Technology and the Task Content of Jobs across the Development Spectrum
Elisa Keller and
No 2022-035, Working Papers from Federal Reserve Bank of St. Louis
The tasks workers perform on the job are informative about the direction and the impact of technological change. We harmonize occupational task content measures between two worker-level surveys, which separately cover developing and developed countries. Developing countries use routine-cognitive tasks and routine-manual tasks more intensively than developed countries, but less intensively use non-routine analytical tasks and non-routine interpersonal tasks. This is partly because developing countries have more workers in occupations with high routine contents and fewer workers in occupations with high non-routine contents. More important, a given occupation has more routine contents and less non-routine contents in developing countries than in developed countries. Since 2006, occupations with high non-routine contents gained employment relative to those with high routine contents in most countries, regardless of their income level or initial task intensity, indicating the global reaches of the technological change that reduces the demand for occupations with high routine contents.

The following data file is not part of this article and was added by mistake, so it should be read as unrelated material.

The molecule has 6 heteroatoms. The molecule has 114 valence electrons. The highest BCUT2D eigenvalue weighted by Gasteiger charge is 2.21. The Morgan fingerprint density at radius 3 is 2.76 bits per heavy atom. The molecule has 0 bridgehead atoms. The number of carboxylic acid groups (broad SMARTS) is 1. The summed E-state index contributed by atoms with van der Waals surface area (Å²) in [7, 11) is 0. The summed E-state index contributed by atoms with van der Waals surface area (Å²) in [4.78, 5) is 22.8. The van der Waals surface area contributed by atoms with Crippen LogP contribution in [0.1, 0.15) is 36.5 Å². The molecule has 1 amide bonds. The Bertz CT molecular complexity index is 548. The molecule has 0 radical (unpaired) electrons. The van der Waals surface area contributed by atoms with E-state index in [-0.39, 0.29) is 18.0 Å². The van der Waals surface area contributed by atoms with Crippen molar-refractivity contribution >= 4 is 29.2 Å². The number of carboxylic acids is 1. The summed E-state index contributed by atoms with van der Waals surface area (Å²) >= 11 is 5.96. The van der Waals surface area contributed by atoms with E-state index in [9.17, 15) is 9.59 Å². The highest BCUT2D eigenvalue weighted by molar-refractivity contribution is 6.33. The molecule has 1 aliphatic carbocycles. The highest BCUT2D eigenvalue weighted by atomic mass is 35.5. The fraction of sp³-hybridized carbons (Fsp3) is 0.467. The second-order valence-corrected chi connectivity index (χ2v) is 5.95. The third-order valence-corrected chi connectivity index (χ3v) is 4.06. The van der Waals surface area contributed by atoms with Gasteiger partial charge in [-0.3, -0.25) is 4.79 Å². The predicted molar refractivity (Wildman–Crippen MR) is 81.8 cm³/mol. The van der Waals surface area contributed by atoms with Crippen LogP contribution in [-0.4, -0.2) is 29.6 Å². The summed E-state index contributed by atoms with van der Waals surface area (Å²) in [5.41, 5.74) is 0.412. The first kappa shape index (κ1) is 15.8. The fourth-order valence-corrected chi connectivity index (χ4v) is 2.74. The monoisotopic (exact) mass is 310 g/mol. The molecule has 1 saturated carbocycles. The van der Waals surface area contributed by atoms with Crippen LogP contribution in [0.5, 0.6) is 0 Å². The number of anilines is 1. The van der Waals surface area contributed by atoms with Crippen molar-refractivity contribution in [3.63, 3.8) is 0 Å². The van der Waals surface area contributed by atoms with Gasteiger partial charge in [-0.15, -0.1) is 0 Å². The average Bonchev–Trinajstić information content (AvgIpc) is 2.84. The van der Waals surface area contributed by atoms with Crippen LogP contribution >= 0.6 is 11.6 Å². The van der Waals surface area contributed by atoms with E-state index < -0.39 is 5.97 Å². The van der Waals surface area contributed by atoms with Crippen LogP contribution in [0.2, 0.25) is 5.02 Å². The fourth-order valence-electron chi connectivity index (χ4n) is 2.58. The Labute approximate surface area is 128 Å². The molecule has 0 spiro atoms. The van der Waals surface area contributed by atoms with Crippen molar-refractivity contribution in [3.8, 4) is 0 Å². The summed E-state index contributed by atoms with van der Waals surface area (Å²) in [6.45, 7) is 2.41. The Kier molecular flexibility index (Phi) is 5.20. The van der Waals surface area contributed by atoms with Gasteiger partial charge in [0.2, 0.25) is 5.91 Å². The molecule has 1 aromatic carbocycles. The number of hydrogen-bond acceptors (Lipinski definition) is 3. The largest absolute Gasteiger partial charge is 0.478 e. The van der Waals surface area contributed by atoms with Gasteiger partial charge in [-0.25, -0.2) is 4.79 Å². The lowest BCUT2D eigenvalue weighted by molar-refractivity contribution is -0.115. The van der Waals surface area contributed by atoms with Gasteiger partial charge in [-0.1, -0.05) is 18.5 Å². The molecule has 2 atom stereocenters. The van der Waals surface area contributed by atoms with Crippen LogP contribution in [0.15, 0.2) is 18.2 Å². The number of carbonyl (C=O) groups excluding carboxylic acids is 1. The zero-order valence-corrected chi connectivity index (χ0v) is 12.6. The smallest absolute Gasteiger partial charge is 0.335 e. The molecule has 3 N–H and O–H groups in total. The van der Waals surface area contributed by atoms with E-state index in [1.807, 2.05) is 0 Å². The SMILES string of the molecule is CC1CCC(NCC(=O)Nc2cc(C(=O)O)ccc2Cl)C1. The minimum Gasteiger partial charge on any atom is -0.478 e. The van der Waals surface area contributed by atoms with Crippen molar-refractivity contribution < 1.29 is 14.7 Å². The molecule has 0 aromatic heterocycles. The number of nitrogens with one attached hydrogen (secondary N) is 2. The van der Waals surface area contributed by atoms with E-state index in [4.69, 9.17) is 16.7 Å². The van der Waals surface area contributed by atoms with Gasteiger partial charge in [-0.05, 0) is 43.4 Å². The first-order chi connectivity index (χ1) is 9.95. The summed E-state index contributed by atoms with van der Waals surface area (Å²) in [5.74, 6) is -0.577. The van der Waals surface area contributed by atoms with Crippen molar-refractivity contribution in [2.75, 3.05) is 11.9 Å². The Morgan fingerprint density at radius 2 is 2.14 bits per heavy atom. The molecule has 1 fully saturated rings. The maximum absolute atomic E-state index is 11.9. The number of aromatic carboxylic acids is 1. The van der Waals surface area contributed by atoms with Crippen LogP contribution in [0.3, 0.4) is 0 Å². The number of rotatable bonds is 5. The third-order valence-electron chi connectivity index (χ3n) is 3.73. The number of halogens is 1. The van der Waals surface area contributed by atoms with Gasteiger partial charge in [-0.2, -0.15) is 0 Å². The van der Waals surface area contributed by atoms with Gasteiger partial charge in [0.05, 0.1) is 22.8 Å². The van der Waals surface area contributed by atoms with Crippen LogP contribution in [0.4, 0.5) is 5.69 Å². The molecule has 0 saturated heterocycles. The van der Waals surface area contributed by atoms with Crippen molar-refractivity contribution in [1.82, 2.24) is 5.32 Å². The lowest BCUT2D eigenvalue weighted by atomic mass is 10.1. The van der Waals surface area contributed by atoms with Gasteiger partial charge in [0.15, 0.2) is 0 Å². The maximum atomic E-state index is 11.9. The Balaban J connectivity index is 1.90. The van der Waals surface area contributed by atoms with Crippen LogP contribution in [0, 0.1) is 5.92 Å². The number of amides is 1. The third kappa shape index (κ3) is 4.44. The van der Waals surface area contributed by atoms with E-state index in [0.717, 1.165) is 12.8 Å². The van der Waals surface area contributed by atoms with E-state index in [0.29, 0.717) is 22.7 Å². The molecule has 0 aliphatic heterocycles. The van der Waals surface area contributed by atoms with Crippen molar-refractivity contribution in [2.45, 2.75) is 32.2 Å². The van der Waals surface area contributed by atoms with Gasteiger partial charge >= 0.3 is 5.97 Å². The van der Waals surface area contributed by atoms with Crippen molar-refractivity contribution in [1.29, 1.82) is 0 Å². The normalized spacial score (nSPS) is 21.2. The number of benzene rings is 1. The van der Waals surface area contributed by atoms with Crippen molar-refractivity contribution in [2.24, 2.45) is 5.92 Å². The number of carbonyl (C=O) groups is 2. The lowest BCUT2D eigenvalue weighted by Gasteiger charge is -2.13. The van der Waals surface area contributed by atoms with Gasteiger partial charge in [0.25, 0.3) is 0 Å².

Keywords: occupation; task; technological change; data harmonization (search for similar items in EconPapers)
JEL-codes: E24 J24 O11 (search for similar items in EconPapers)
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Journal Article: Technology and the Task Content of Jobs across the Development Spectrum (2023)
Working Paper: Technology and the Task Content of Jobs across the Development Spectrum (2021)
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